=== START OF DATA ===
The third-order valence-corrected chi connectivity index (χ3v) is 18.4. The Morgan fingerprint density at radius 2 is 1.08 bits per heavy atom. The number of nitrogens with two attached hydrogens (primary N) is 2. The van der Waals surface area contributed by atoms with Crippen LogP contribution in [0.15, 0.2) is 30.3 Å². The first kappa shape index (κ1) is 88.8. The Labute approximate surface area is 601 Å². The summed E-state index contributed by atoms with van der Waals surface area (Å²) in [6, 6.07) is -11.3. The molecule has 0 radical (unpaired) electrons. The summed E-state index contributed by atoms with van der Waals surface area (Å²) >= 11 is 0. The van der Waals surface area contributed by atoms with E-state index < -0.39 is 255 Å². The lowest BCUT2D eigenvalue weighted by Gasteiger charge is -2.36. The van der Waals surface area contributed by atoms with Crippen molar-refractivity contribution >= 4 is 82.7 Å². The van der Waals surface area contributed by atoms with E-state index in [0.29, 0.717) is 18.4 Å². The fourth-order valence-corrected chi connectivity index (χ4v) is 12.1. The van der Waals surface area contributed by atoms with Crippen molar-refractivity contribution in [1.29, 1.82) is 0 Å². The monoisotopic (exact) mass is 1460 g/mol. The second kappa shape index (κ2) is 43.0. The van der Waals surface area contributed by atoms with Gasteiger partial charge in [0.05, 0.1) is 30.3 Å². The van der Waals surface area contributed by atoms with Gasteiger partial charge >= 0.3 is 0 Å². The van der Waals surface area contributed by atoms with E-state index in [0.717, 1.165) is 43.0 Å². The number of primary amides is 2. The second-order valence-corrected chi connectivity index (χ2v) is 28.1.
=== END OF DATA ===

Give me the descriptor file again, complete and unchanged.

The third-order valence-corrected chi connectivity index (χ3v) is 18.4. The Morgan fingerprint density at radius 2 is 1.08 bits per heavy atom. The number of nitrogens with two attached hydrogens (primary N) is 2. The van der Waals surface area contributed by atoms with Crippen LogP contribution in [0.15, 0.2) is 30.3 Å². The first kappa shape index (κ1) is 88.8. The Labute approximate surface area is 601 Å². The summed E-state index contributed by atoms with van der Waals surface area (Å²) in [6, 6.07) is -11.3. The molecule has 0 radical (unpaired) electrons. The summed E-state index contributed by atoms with van der Waals surface area (Å²) >= 11 is 0. The van der Waals surface area contributed by atoms with E-state index < -0.39 is 255 Å². The lowest BCUT2D eigenvalue weighted by Gasteiger charge is -2.36. The van der Waals surface area contributed by atoms with Crippen molar-refractivity contribution >= 4 is 82.7 Å². The van der Waals surface area contributed by atoms with E-state index in [0.29, 0.717) is 18.4 Å². The fourth-order valence-corrected chi connectivity index (χ4v) is 12.1. The van der Waals surface area contributed by atoms with Crippen molar-refractivity contribution in [1.29, 1.82) is 0 Å². The monoisotopic (exact) mass is 1460 g/mol. The second kappa shape index (κ2) is 43.0. The van der Waals surface area contributed by atoms with Gasteiger partial charge in [0.05, 0.1) is 30.3 Å². The van der Waals surface area contributed by atoms with Gasteiger partial charge >= 0.3 is 0 Å². The van der Waals surface area contributed by atoms with E-state index in [0.717, 1.165) is 43.0 Å². The number of primary amides is 2. The second-order valence-corrected chi connectivity index (χ2v) is 28.1.